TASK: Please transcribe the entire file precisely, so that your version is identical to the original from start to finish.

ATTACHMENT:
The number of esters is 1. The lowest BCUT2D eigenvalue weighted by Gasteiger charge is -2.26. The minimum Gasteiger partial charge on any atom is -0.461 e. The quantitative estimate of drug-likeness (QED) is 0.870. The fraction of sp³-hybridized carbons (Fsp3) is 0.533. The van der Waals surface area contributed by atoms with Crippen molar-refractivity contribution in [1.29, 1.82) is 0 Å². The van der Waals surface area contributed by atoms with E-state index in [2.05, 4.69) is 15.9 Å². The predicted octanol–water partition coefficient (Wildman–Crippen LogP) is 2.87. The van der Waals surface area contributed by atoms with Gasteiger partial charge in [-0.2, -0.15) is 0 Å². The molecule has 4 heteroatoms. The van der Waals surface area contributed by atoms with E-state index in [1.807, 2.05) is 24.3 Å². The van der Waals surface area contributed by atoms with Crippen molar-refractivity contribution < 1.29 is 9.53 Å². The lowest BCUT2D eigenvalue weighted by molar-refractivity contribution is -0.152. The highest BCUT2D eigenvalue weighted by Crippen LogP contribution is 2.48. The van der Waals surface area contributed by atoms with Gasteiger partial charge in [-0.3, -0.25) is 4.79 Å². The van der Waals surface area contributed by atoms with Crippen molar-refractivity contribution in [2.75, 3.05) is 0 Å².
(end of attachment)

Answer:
The number of esters is 1. The lowest BCUT2D eigenvalue weighted by Gasteiger charge is -2.26. The minimum Gasteiger partial charge on any atom is -0.461 e. The quantitative estimate of drug-likeness (QED) is 0.870. The fraction of sp³-hybridized carbons (Fsp3) is 0.533. The van der Waals surface area contributed by atoms with Crippen molar-refractivity contribution in [1.29, 1.82) is 0 Å². The van der Waals surface area contributed by atoms with E-state index in [2.05, 4.69) is 15.9 Å². The predicted octanol–water partition coefficient (Wildman–Crippen LogP) is 2.87. The van der Waals surface area contributed by atoms with Gasteiger partial charge in [-0.2, -0.15) is 0 Å². The molecule has 4 heteroatoms. The van der Waals surface area contributed by atoms with E-state index in [1.807, 2.05) is 24.3 Å². The van der Waals surface area contributed by atoms with Crippen molar-refractivity contribution < 1.29 is 9.53 Å². The lowest BCUT2D eigenvalue weighted by molar-refractivity contribution is -0.152. The highest BCUT2D eigenvalue weighted by Crippen LogP contribution is 2.48. The van der Waals surface area contributed by atoms with Gasteiger partial charge in [-0.3, -0.25) is 4.79 Å². The van der Waals surface area contributed by atoms with Crippen molar-refractivity contribution in [2.75, 3.05) is 0 Å².